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Oil Target Cuts Free Up Capacity in Case of Crises, OPEC Head

  • Says output cuts not a decision from one country against another
  • Says effect of proposed Russia sanctions still unclear
  • Says numbers showing strong indications recession could happen

DUBAI, Oct 7 (Reuters) - Oil output target cuts agreed by OPEC+ producers will leave them more supply to tap in the event of any crises, OPEC Secretary General Haitham al-Ghais told Al Arabiya TV on Friday.

OPEC+, which includes the 13 members of OPEC and 10 allies led by Russia, agreed on Wednesday to lower their output target by 2 million barrels per day.

OPEC's de facto leader Saudi Arabia said the move was necessary to respond to rising interest rates in the West and a weaker global economy.

The decision was criticised by the United States where the White House said it was a sign the group was aligning itself with Russia.

U.S. President Joe Biden also faces mid-term elections next month in which high energy prices are a hot topic.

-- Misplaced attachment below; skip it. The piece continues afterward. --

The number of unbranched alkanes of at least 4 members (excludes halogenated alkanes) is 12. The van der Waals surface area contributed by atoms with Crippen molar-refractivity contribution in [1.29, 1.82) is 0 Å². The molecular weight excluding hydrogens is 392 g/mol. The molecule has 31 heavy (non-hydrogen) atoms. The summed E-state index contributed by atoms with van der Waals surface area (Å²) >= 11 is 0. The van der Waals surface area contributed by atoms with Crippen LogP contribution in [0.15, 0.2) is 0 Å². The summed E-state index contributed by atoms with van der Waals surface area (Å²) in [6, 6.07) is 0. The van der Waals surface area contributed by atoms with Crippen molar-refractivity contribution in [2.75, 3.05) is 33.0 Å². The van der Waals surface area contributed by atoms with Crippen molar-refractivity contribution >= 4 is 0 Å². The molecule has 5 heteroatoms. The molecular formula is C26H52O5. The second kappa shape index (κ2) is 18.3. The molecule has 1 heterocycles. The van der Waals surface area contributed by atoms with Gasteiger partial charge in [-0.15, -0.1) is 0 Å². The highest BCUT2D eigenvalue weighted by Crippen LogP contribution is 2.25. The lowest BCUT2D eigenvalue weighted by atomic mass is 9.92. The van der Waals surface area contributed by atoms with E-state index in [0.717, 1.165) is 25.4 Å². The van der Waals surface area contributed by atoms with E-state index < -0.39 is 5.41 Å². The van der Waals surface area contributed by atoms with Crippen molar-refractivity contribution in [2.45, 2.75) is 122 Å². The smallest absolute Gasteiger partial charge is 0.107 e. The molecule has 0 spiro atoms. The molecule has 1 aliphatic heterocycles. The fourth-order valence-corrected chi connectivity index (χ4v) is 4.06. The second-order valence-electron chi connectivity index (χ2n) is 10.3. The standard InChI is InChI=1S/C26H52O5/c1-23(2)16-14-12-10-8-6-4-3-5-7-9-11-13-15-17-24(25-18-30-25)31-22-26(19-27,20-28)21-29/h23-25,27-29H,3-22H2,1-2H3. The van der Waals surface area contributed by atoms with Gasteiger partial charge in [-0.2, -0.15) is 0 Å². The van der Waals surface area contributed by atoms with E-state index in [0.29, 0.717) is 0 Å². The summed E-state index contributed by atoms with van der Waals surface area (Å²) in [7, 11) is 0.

"This was not a decision from one country against another, and I want to be clear in saying this, and it's not a decision from two or three countries against a group of other countries," said Ghais.

"There are strong indicators that there is a high possibility that recession will happen, we decided in this meeting to be pre-emptive."

Western nations worry higher energy prices will hurt the fragile global economy and hinder efforts to deprive Moscow of oil revenue following its invasion of Ukraine.

European Union sanctions on Russian crude and oil products are also set to take effect, in December and February, respectively.

Asked about the sanctions and a European Union proposal to cap the price of Russian oil, OPEC's Ghais said he could not comment.

"The truth is, the shape of these proposed sanctions is not quite clear, and how they will be implemented is also unclear, so we cannot comment."

Ghais also said OPEC+ does not target prices: "We are not targeting a price, we are targeting a balance in supply and demand."

Reporting by Nadine Awadalla and Maha El Dahan; editing by David Goodman and Jason Neely

Source: Reuters

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